Don't Settle For Geniuses

When looking for a new hire, no company should have to choose between competence and passion. You can have both.

Dave Logan is a USC faculty member and writes a blog for CBS Money Watch.  You should read it.  It’ll make you think.

So when I take issue with Mr. Logan, it’s because he made me think.

Two blogs in particular caught my eye.  One is called “Why Companies Hate Geniuses” and the other, “Why Geniuses Don't Get Jobs.” Very provocative headlines.  Got me to read them.  Job one of a blog writer.

But I found the core premise in both blogs flawed.

“Why Geniuses Don’t Get Jobs,” was actually the first of the two articles.  In it Mr. Logan defines geniuses as falling into three categories – which I will rename the jerk, the hermit and the erratic.

The first type he calls "gregarious geniuses.” These guys are wicked smart but apparently don’t have a governor on their mouths.  They can walk into a business situation, see the flaws almost instantly and then proceed to explain that everyone associated with the original thinking must be an idiot. Genius, perhaps. Smart, no.

The second group is the "isolated genius."  This is that group that would rather sit in a room and think great thoughts than interact with the rest of the team.  Dave explains that they don’t interview very well, so they don’t get hired. If they are hired, they are usually relegated to solve problems off in a lab somewhere, which is apparently just fine with them.

The third type is the "unpredictable genius.” They are described as “unstable.” Much of the time they seem like ideal executives. But on other days they can be “moody, unresponsive, slow, and pessimistic.”

Frankly if these were indeed the only people who were geniuses, they probably shouldn’t be hired.  But are those really the only choices?

In his other piece Dave makes the case for hiring geniuses and advises companies to “hire for passion and fit first, and proven competence second.”

He does make a very good point that today companies want someone who has done the same job somewhere else. But he concludes that this is a matter of companies focusing on competence and requisite backgrounds instead of passion.  He goes on to say it’s a choice of constraint vs creativity.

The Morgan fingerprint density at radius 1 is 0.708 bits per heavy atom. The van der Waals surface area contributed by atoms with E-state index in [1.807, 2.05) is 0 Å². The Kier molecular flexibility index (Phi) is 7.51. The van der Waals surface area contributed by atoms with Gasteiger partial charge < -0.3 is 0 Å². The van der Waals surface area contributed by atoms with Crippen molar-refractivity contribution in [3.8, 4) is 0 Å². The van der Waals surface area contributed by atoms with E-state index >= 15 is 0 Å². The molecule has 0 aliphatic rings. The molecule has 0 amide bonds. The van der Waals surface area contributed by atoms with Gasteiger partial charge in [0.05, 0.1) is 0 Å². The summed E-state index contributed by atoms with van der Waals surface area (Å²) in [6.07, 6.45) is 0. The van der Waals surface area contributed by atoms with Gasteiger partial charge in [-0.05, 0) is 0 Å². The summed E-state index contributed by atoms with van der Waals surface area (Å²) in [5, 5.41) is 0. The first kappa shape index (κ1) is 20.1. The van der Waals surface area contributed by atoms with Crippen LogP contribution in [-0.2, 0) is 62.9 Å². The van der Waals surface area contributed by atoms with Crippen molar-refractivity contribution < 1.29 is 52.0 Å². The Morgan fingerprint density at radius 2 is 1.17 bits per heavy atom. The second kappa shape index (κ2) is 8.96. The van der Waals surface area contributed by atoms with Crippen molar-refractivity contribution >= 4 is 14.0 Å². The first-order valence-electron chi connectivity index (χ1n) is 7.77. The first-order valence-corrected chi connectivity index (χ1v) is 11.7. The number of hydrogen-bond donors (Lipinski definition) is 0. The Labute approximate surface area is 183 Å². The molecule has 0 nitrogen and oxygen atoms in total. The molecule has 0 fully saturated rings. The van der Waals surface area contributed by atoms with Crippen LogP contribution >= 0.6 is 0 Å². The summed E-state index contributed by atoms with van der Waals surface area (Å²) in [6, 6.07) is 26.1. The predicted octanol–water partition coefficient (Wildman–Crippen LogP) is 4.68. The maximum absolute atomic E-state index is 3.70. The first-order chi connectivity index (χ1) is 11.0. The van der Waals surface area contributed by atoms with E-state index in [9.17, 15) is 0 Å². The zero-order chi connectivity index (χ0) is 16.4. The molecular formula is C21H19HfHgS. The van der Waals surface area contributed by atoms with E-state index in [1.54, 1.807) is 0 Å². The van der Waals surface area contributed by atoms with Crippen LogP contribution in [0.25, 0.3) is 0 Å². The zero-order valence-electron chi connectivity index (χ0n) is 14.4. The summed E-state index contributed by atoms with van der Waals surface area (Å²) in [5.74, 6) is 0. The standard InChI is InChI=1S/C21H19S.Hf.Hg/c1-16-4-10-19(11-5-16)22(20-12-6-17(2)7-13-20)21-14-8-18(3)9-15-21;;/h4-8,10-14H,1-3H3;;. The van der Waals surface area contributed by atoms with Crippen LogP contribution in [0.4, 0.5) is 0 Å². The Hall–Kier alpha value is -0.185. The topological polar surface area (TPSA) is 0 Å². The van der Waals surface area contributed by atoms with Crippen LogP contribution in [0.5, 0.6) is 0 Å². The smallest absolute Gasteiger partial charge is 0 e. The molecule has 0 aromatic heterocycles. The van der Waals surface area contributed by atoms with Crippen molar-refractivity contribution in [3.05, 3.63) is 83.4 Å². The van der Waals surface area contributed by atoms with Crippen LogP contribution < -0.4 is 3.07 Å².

Who says that the choices are passion OR competence? 

Who says constraint is the antithesis of creativity? 

Why should a company have to give ground on these points?  I’ve interviewed enough people to believe there are passionate people who also have proven experience and proven competence.  I’ve also met passionate people who bring nothing else to the party but their passion. 

I’ve worked with truly creative people who seem to prefer having a target rather than staring at a blank sheet of paper.  Constraint is not a negative.  It can provide focus if done correctly.

I will agree that too many companies ask their recruiters to find someone who has done the same job, at the same level in the same industry somewhere else. But my view is that it is not because they are looking for “competence”.  In many cases this rearrangement of the deck chairs comes from a lack of understanding what is really needed to do the job. 

If you start with the perspective that every hire entails risk and most executives/managers are risk averse, then they look for the least risky criteria. Essentially they try to hire themselves.  If that won’t fit the job, they look for someone else’s player assuming that their competitors must have solved this problem.

A great example is “marketing” in the high tech space.  For a generation the people with marketing on their business cards were too often former salespeople who really didn’t understand the concept of marketing.  So hiring someone else’s vice president of marketing was no guarantee you’d improve your company’s lot. And the deck chairs kept moving around.

This was not a search for competence, but rather a search for previous job titles. The assumption has been this is a safe bet.  Bad assumption. 

What you should expect from your executive search consultant is that (a) they have a full understanding of your business – not just the specific job you want to fill, (b) they have the experience to provide you with guidance on the skills and experiences you actually need in the specific role, and (c) they have access to talent with those skills.  It’s not a matter of whether the candidate held the very same role down the street.  It’s whether they have faced similar challenges and have proven that they have the smarts and experience… and, yes, perhaps genius… to attack your challenges. It not just what they have done, but how they have done it that translates from one company or industry or role to another.

Net, net no company should have to settle for a passionate genius who talks down to his peers, hides in a corner or is an emotional time bomb.  No company should have to choose between competence OR passion.  Take the time and find a talented, proven AND passionate genius and then help them succeed.
To do that, what you do have to do is understand the skills and experiences it takes to succeed in a given role and then find people with that combination. But do yourself a favor and look outside your comfort zone.  That’s where the real geniuses lie.